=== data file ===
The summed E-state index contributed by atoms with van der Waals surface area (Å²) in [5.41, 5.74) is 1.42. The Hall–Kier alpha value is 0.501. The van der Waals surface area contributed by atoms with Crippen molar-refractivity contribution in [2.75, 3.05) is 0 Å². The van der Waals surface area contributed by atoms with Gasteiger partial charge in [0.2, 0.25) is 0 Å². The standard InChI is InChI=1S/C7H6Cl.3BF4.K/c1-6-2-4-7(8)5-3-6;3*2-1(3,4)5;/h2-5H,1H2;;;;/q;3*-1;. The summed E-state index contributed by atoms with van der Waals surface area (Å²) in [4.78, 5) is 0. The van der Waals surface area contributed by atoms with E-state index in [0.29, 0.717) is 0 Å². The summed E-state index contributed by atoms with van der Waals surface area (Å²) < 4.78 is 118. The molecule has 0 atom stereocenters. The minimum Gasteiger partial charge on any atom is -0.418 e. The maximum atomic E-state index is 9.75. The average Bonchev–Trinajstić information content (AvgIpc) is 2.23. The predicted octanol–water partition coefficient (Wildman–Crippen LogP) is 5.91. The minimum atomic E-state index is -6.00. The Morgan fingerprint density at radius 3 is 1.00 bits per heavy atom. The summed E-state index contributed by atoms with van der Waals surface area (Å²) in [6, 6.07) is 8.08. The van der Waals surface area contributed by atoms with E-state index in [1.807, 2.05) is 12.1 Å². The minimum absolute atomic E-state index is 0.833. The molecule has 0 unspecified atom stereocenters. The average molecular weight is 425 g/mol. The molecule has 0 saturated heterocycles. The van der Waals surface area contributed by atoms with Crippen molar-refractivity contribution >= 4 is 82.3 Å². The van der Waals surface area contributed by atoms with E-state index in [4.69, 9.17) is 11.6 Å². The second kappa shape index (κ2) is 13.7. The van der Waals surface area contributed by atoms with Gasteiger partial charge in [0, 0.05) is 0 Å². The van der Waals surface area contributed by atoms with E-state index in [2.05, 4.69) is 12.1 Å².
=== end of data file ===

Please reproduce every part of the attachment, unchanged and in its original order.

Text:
The summed E-state index contributed by atoms with van der Waals surface area (Å²) in [5.41, 5.74) is 1.42. The Hall–Kier alpha value is 0.501. The van der Waals surface area contributed by atoms with Crippen molar-refractivity contribution in [2.75, 3.05) is 0 Å². The van der Waals surface area contributed by atoms with Gasteiger partial charge in [0.2, 0.25) is 0 Å². The standard InChI is InChI=1S/C7H6Cl.3BF4.K/c1-6-2-4-7(8)5-3-6;3*2-1(3,4)5;/h2-5H,1H2;;;;/q;3*-1;. The summed E-state index contributed by atoms with van der Waals surface area (Å²) in [4.78, 5) is 0. The van der Waals surface area contributed by atoms with E-state index in [0.29, 0.717) is 0 Å². The summed E-state index contributed by atoms with van der Waals surface area (Å²) < 4.78 is 118. The molecule has 0 atom stereocenters. The minimum Gasteiger partial charge on any atom is -0.418 e. The maximum atomic E-state index is 9.75. The average Bonchev–Trinajstić information content (AvgIpc) is 2.23. The predicted octanol–water partition coefficient (Wildman–Crippen LogP) is 5.91. The minimum atomic E-state index is -6.00. The Morgan fingerprint density at radius 3 is 1.00 bits per heavy atom. The summed E-state index contributed by atoms with van der Waals surface area (Å²) in [6, 6.07) is 8.08. The van der Waals surface area contributed by atoms with E-state index in [1.807, 2.05) is 12.1 Å². The minimum absolute atomic E-state index is 0.833. The molecule has 0 unspecified atom stereocenters. The average molecular weight is 425 g/mol. The molecule has 0 saturated heterocycles. The van der Waals surface area contributed by atoms with Crippen molar-refractivity contribution >= 4 is 82.3 Å². The van der Waals surface area contributed by atoms with E-state index in [4.69, 9.17) is 11.6 Å². The second kappa shape index (κ2) is 13.7. The van der Waals surface area contributed by atoms with Gasteiger partial charge in [0, 0.05) is 0 Å². The van der Waals surface area contributed by atoms with E-state index in [2.05, 4.69) is 12.1 Å².